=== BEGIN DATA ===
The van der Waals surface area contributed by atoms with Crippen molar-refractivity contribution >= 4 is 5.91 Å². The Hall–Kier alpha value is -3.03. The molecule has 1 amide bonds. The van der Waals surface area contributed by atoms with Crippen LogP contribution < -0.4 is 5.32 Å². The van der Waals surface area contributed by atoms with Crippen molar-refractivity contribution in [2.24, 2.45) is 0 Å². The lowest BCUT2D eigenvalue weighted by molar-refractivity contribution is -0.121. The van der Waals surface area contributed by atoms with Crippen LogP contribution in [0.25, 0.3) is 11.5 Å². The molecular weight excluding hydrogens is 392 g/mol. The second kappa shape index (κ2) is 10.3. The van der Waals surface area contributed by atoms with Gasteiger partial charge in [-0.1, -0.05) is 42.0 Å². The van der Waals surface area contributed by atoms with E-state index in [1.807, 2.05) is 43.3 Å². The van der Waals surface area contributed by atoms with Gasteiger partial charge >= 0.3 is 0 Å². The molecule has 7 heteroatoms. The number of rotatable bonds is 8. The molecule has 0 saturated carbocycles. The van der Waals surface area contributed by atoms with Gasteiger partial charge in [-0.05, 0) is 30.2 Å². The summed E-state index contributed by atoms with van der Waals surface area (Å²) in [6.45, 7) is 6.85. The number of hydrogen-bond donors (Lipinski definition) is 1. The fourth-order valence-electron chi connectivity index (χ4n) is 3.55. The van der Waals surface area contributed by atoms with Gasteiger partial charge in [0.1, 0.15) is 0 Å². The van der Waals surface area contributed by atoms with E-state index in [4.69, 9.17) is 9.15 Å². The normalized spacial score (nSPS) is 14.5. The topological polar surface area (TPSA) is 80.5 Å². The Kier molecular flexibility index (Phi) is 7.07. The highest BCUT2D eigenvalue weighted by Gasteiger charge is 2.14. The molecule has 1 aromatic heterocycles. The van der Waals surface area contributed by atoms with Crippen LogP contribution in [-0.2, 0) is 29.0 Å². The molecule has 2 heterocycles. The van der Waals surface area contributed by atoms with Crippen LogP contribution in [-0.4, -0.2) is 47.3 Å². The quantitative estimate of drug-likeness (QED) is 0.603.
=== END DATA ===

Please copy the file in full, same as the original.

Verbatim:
The van der Waals surface area contributed by atoms with Crippen molar-refractivity contribution >= 4 is 5.91 Å². The Hall–Kier alpha value is -3.03. The molecule has 1 amide bonds. The van der Waals surface area contributed by atoms with Crippen LogP contribution < -0.4 is 5.32 Å². The van der Waals surface area contributed by atoms with Crippen molar-refractivity contribution in [2.24, 2.45) is 0 Å². The lowest BCUT2D eigenvalue weighted by molar-refractivity contribution is -0.121. The van der Waals surface area contributed by atoms with Crippen LogP contribution in [0.25, 0.3) is 11.5 Å². The molecular weight excluding hydrogens is 392 g/mol. The second kappa shape index (κ2) is 10.3. The van der Waals surface area contributed by atoms with Gasteiger partial charge in [-0.1, -0.05) is 42.0 Å². The van der Waals surface area contributed by atoms with E-state index in [1.807, 2.05) is 43.3 Å². The van der Waals surface area contributed by atoms with Gasteiger partial charge >= 0.3 is 0 Å². The molecule has 7 heteroatoms. The number of rotatable bonds is 8. The molecule has 0 saturated carbocycles. The van der Waals surface area contributed by atoms with Gasteiger partial charge in [-0.05, 0) is 30.2 Å². The summed E-state index contributed by atoms with van der Waals surface area (Å²) in [6.45, 7) is 6.85. The number of hydrogen-bond donors (Lipinski definition) is 1. The fourth-order valence-electron chi connectivity index (χ4n) is 3.55. The van der Waals surface area contributed by atoms with Gasteiger partial charge in [0.1, 0.15) is 0 Å². The van der Waals surface area contributed by atoms with E-state index in [4.69, 9.17) is 9.15 Å². The normalized spacial score (nSPS) is 14.5. The topological polar surface area (TPSA) is 80.5 Å². The Kier molecular flexibility index (Phi) is 7.07. The highest BCUT2D eigenvalue weighted by Gasteiger charge is 2.14. The molecule has 1 aromatic heterocycles. The van der Waals surface area contributed by atoms with Crippen LogP contribution in [-0.2, 0) is 29.0 Å². The molecule has 2 heterocycles. The van der Waals surface area contributed by atoms with Crippen LogP contribution in [-0.4, -0.2) is 47.3 Å². The quantitative estimate of drug-likeness (QED) is 0.603.